Daily Words of God: The Three Stages of Work | Excerpt 23
Though Jesus in His incarnation was utterly without emotion, He always comforted His disciples, provided for them, helped them, and supported them. However much work He did, or however much suffering He endured, He never made excessive demands of people, but was always patient and forbearing of their sins, such that the people of the Age of Grace affectionately called Him “the lovable Savior Jesus.” To the people of that time—to all people—what Jesus had and was, was mercy and lovingkindness. He never remembered people’s transgressions, and His treatment of them was never based on their transgressions. Because that was a different age, He often bestowed plentiful food upon people so that they could eat their fill. He treated all His followers with grace, healing the sick, driving out demons, raising the dead. In order that people might believe in Him and see that all that He did was done earnestly and sincerely, He went so far as to resurrect a rotting corpse, showing them that in His hands even the dead could come back to life. In this way He endured silently and carried out His work of redemption among them. Even before He was nailed to the cross, Jesus had already taken upon Himself the sins of humanity and become a sin offering for mankind. Even before being crucified, He had opened the way to the cross in order to redeem mankind. Ultimately, He was nailed to the cross, sacrificing Himself for the sake of the cross, and He bestowed all of His mercy, lovingkindness, and holiness upon mankind. Toward humanity, He was always tolerant, never vengeful, forgiving them their sins, exhorting them to repent, and teaching them to have patience, forbearance, and love, to follow in His footsteps and sacrifice themselves for the sake of the cross. His love for the brothers and sisters exceeded His love for Mary. The work that He did took as its principle healing the sick and driving out demons, all for the sake of His redemption. No matter where He went, He treated all who followed Him with grace. He made the poor rich, the lame walk, the blind see, and the deaf hear. He even invited the lowliest, destitute ones, the sinners, to sit at the same table with Him, never shunning them but always being patient, even saying: When a shepherd loses one sheep out of a hundred, he will leave behind the ninety-nine to seek the one lost sheep, and when he finds it he will rejoice greatly. He loved His followers as a ewe loves her lambs. Though they were foolish and ignorant, and were sinners in His eyes, and furthermore were the humblest members of society, He considered these sinners—men whom others despised—as the apple of His eye. Since He favored them, He gave up His life for them, as a lamb was offered up on the altar. He went about in their midst as if He were their servant, letting them use Him and slaughter Him, submitting to them unconditionally. To His followers He was the lovable Savior Jesus, but to the Pharisees, who lectured people from a high pedestal, He showed not mercy and lovingkindness, but loathing and resentment. He did not do much work among the Pharisees, only occasionally lecturing and rebuking them; He did not go about in their midst doing the work of redemption, nor did He perform signs and wonders. He bestowed all His mercy and lovingkindness upon His followers, enduring for the sake of these sinners till the very end, when He was nailed to the cross, and suffering every humiliation until He had fully redeemed all humanity. This was the sum total of His work.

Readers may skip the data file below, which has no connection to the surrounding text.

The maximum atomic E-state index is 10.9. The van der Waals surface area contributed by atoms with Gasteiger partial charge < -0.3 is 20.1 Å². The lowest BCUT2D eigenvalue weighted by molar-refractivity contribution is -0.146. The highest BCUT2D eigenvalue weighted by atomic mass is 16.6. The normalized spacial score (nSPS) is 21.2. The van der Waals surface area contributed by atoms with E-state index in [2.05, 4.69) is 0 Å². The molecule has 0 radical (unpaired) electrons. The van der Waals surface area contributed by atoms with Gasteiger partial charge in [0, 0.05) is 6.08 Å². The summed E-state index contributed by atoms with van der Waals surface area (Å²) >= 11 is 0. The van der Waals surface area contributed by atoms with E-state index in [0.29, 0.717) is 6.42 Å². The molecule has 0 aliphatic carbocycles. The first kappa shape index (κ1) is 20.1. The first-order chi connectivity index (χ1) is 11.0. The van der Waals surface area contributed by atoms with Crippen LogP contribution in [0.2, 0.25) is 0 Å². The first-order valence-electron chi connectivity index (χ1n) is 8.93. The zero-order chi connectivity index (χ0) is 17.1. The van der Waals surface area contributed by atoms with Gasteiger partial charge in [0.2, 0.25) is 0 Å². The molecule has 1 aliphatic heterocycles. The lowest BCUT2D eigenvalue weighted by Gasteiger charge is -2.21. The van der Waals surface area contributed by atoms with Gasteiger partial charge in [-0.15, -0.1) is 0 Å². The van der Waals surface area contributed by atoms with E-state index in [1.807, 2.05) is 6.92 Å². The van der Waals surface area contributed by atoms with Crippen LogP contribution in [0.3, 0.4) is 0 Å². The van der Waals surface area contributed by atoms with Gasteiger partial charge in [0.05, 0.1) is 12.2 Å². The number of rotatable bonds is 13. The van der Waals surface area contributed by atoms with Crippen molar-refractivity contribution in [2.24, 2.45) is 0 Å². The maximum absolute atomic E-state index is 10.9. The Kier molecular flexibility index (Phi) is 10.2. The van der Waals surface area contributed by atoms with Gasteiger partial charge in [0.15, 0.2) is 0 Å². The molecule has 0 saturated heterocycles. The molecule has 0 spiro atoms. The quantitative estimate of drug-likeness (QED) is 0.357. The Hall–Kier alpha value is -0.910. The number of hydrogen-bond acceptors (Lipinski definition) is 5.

Without Jesus’ redemption, mankind would forever have lived in sin and become the progeny of sin, the descendants of demons. Continuing thus, the whole world would have become the land where Satan dwells, the place of its habitation. The work of redemption, however, required showing mercy and lovingkindness toward mankind; only by such means could mankind receive forgiveness and ultimately win the right to be made complete and fully gained by God. Without this stage of work, the six-thousand-year management plan would not have been able to progress. If Jesus had not been crucified, if He had only healed the sick and exorcized demons, then people could not have been completely forgiven of their sins. In the three and a half years that Jesus spent doing His work on earth, He completed only half of His work of redemption; then, by being nailed to the cross and becoming the likeness of sinful flesh, by being handed over to the evil one, He completed the work of crucifixion and mastered the destiny of mankind. Only after He was delivered into Satan’s hands did He redeem mankind. For thirty-three and a half years He suffered on earth, being ridiculed, slandered, and forsaken, even to the point where He had no place to lay His head, no place of rest, and He was later crucified, with His whole being—a holy and innocent body—nailed to the cross. He endured every kind of suffering there is. Those in power mocked and whipped Him, and the soldiers even spat in His face; yet He remained silent and endured until the end, submitting unconditionally to the point of death, whereupon He redeemed all of humanity. Only then was He permitted to rest. The work that Jesus did represents only the Age of Grace; it does not represent the Age of Law, nor is it a substitute for the work of the last days. This is the essence of Jesus’ work in the Age of Grace, the second age that mankind has passed through—the Age of Redemption.
—The Word, Vol. 1. The Appearance and Work of God. The True Story Behind the Work of the Age of Redemption